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Google Backs Down On Maps Redirect 240

Posted by samzenpus
from the on-second-thought dept.
Dupple writes "A few days ago Google blocked access to its maps on Windows Phone 8, claiming that it 'worked best' on WebKit-based browsers — effectively excluding WP8 users. This, despite Google Maps working fine on desktop versions of IE that use the same rendering engine and users being able to spoof the user agent string on their WP8 devices to gain access. Now it appears that Google has backed down and is now allowing WP8 users access."
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Google Backs Down On Maps Redirect

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  • Don't be evil (Score:5, Insightful)

    by kawabago (551139) on Sunday January 06, 2013 @01:25PM (#42496421)
    How soon they forget.
    • Re: (Score:3, Insightful)

      by carvell (764574)
      Can we please have one discussion regarding Google without somebody chiming in with the "Don't Be Evil" thing?
      • Re:Don't be evil (Score:4, Insightful)

        by landofcleve (1959610) on Sunday January 06, 2013 @01:51PM (#42496695)
        If they hadn't made the grand declaration of it being their motto in that holier than thou kind of way which was directed at companies like Microsoft, then yes, but since they did, then no.
        • Re: (Score:2, Insightful)

          by Anonymous Coward

          Google has yet to behave in the same manner Microsoft has for decades.

          It is funny how the "Hey Google, stop being evil!" only applies to Google controlling how Microsoft uses its systems. If a Microsoft employee walked onto my property, it is a right to kick them off, not "being evil."

          • Re: (Score:2, Insightful)

            by LurkerXXX (667952)

            Microsoft never claimed their motto was "Don't be evil". Google did. They are the ones who openly invited that evaluation, they are the ones that should be trying to live up to their own claim.

            • Re:Don't be evil (Score:4, Interesting)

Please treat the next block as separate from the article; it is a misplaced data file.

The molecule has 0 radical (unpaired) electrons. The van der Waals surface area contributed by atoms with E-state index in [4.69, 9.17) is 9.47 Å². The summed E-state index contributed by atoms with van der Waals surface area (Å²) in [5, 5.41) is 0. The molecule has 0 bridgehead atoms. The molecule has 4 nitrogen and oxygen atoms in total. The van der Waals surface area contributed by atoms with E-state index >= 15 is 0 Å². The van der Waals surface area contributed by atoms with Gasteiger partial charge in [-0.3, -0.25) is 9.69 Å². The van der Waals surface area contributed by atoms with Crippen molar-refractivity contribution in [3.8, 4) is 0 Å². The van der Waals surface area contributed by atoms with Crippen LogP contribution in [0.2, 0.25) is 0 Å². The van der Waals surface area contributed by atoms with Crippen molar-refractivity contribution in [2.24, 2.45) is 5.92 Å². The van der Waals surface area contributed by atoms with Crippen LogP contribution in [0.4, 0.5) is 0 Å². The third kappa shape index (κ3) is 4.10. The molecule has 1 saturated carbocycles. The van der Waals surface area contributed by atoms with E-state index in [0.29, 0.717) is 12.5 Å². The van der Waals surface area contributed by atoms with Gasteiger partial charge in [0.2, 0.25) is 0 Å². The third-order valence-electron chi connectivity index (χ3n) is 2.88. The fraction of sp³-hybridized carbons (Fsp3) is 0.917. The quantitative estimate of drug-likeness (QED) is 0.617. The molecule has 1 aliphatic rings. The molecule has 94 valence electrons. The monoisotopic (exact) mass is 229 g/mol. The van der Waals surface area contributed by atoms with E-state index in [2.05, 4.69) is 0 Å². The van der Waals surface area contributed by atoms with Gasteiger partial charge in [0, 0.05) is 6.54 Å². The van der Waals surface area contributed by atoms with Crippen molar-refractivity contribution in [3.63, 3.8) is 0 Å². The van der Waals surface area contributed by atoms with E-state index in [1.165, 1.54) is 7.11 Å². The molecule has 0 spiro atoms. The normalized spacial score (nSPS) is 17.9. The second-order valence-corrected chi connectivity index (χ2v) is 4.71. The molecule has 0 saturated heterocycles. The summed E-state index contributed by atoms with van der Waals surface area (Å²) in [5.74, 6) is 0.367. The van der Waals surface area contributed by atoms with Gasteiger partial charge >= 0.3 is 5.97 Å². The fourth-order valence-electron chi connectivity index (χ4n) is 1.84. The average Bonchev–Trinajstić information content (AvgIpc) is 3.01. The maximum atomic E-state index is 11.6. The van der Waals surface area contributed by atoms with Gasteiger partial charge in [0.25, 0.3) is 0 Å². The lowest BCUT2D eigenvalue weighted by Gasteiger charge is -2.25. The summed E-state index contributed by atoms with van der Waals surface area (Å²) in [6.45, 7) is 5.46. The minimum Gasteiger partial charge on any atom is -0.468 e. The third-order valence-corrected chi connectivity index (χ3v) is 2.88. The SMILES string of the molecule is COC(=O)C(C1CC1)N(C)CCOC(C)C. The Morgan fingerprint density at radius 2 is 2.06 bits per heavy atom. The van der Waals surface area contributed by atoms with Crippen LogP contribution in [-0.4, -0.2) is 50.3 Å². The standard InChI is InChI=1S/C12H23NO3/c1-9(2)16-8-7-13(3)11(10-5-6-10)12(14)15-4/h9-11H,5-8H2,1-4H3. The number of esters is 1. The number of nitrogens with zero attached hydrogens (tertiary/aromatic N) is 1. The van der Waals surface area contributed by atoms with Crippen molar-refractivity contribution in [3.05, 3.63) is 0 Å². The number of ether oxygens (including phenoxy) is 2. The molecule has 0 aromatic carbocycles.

by Genda (560240) <[mariet] [at] [got.net]> on Sunday January 06, 2013 @11:33PM (#42500489) Journal

              It was Google's founders who framed the motto, and under their guide Google avoided acts that could be construed as evil. The founders were bought out, and now the "Business Folk" who run post IPO Google use the "Don't be evil" directive as a nice suggestion when its convenient, because profit always comes first, and second, in fact profit fills the top 10 priority space. If you have to kill a few babies to make that black ink flow, then so be it, this is America, right?

              • by tlhIngan (30335)

                It was Google's founders who framed the motto, and under their guide Google avoided acts that could be construed as evil. The founders were bought out, and now the "Business Folk" who run post IPO Google use the "Don't be evil" directive as a nice suggestion when its convenient, because profit always comes first, and second, in fact profit fills the top 10 priority space. If you have to kill a few babies to make that black ink flow, then so be it, this is America, right?

                It still applies. Just I think Google

                • It still applies. Just I think Google has refined it to be "Don't be evil to our customers". I think Google even said that, pre-IPO even.

                  Hint:You're most likely not Google's customer.

                  For those confused as to whether or not you're a customer ask yourself one question "Do I pay Google?" If the answer is no, you're not a customer, you're a product that Google pimps out to the highest bidder.

        • Re: (Score:2, Insightful)

          by Runaway1956 (1322357)

          Ohhh, I don't know about all that. The DOJ spent - what? - nineteen months and several millions of dollars investigating Google. They couldn't find anything with which to beat Google down. I would guess that Google isn't doing a very good job of being evil. Note that they said "don't be evil", they did not say "let's be fucking saints".

          Can Google screw up? Yes.

          Has Google screwed up? Yes.

          Has Google pissed me off? Yes.

          Even so, Google is more good than bad. Microsoft can't say the same. The DOJ was ab

      • by spongman (182339)

        Can we please have one discussion regarding Google without somebody chiming in with the "Don't Be Evil" thing?

        no.

    • by Dan667 (564390)
      microsoft has been evil a lot.
    • by walterbyrd (182728) on Sunday January 06, 2013 @10:02PM (#42500047)

      Remember Microsoft telling the world they had no obligation to support a competitor's product?

    • by CAIMLAS (41445)

      I don't know that this is necessarily Evil. Has Google done this kind of thing to anyone else, big or small, or is it just Microsoft?

      Microsoft pretty much defines this kind of behavior - embrace, extend, and exclude/extinguish. From where I'm sitting, someone finally has something Microsoft needs, or pretends they need, so Google is basically just giving them a taste of the same medicine they've been feeding the entire industry for 25 years now.

      So, Microsoft - what's wrong with Bing Maps? Get over it and mo

  • by Andy Prough (2730467) on Sunday January 06, 2013 @01:31PM (#42496493)
    This whole idea that Google wants to shut device users out from their services is beyond stupid. Google wants one thing - to make money serving up ads. They want users of ALL devices looking at their maps, using their search, using their gmail, etc, etc, etc.
    • Re: (Score:3, Informative)

      by Anonymous Coward